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MRC Mitochondrial Biology Unit


John Walker FRS, FMedSci

Emeritus Director

Nobel Laureate






Mitochondrial ATP synthase: cellular power generator, determinant of mitochondrial cristae formation, a site linked to human diseases

Energy from the sun is entrapped by photosynthesis and stored in high energy compounds that we consume in food. The energy is released by controlled burning in the mitochondria in the cells of our bodies, and stored in the high energy compound adenosine triphosphate, ATP, the fuel of biology. ATP is made in the mitochondria inside our cells. They are “power stations” full of millions of molecular turbines, the ATP synthases that rotate like man-made turbines and churn out ATP in massive quantities.

We understand most of how these molecular turbines work, but not how rotation is generated. This project will provide the missing information. Bacteria have turbines that differ significantly from the human ones, and they are controlled by different mechanisms. We want to understand these differences in structure, function and regulation so as to devise drugs to kill pathogenic bacteria by stopping their turbines without influencing the human ones.


John Walker studied chemistry at the Sir William Dunn School of Pathology, University of Oxford, where he obtained a BA in Chemistry, Sir William Dunn School of Pathology (1965) and a DPhil in Biochemistry, St Catherine's College (1969). Previously, John attended Rastrick Grammar School, Brighouse, West Yorkshire from 1953 until 1960, where he was awarded the A. T. Clay Gold Medal for academic distinction.  A leading figure in the world of biochemistry, John received the 1997 Nobel Prize in Chemistry for his work on ATP synthase, the complex enzyme responsible for the formation of ATP, uncovering its key structural features. He was knighted for his services to science in 1999. Amongst his numerous other accolades, he has received the Biochemical Society’s Keilin Medal, as well as the 2012 Copley Medal of the Royal Society. He is a Founding Fellow of the Academy of Medical Sciences (FMedSci) and, in 2021, the University of Cambridge awarded him the Honorary Degree of Doctor of Science honoris causa. John is a Fellow of Sidney Sussex College.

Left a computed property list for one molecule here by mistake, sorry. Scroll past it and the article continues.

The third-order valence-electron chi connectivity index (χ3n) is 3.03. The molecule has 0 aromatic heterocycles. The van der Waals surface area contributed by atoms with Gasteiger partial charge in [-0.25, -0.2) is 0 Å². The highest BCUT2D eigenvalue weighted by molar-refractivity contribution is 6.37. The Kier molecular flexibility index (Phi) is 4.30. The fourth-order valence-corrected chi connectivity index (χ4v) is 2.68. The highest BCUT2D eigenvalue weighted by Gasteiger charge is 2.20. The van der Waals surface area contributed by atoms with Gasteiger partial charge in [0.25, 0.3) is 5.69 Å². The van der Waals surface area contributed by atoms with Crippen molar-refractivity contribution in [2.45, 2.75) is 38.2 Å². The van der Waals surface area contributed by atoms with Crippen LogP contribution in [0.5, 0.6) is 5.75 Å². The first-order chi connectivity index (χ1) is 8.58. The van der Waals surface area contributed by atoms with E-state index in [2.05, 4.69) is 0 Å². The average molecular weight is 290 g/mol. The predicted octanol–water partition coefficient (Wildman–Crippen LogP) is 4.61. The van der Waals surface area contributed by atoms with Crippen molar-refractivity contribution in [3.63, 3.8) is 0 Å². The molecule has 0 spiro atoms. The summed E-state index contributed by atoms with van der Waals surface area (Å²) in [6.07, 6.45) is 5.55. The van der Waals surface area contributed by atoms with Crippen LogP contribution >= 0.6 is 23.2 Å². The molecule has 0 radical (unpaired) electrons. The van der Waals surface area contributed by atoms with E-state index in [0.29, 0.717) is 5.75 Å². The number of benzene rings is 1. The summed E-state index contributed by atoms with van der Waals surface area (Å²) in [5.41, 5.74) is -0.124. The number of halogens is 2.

Further biographical details


Selected Publications

Hirst J, Kunji ERS & Walker JE (2019)
Comment on "Protein assemblies ejected directly from native membranes yield complexes for mass spectrometry".
Science, 366, eaaw9830

Petri J, Nakatani Y, Montgomery MG, Ferguson SA, Aragão D, Leslie AGW, Heikal A, Walker JE & Cook GM (2019)
Structure of F-ATPase from the obligate anaerobe Fusobacterium nucleatum.
Open Biol 9, 190066

Carroll J, He J, Ding S, Fearnley IM & Walker JE (2019)
Persistence of the permeability transition pore in human mitochondria devoid of an assembled ATP synthase.
Proc Natl Acad Sci U S A 116, 12816-12821

Boreikaite V, Wicky BIM, Watt IN, Clarke J & Walker JE (2019)
Extrinsic conditions influence the self-association and structure of IF, the regulatory protein of mitochondrial ATP synthase.
Proc Natl Acad Sci U S A 116, 10354-10359

Gahura O, Šubrtová K, Váchová H, Panicucci B, Fearnley IM, Harbour ME, Walker JE & Zíková A (2018)
The F -ATPase from Trypanosoma brucei is elaborated by three copies of an additional p18-subunit.
FEBS J 285, 614-628

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PubMed (last 10 years)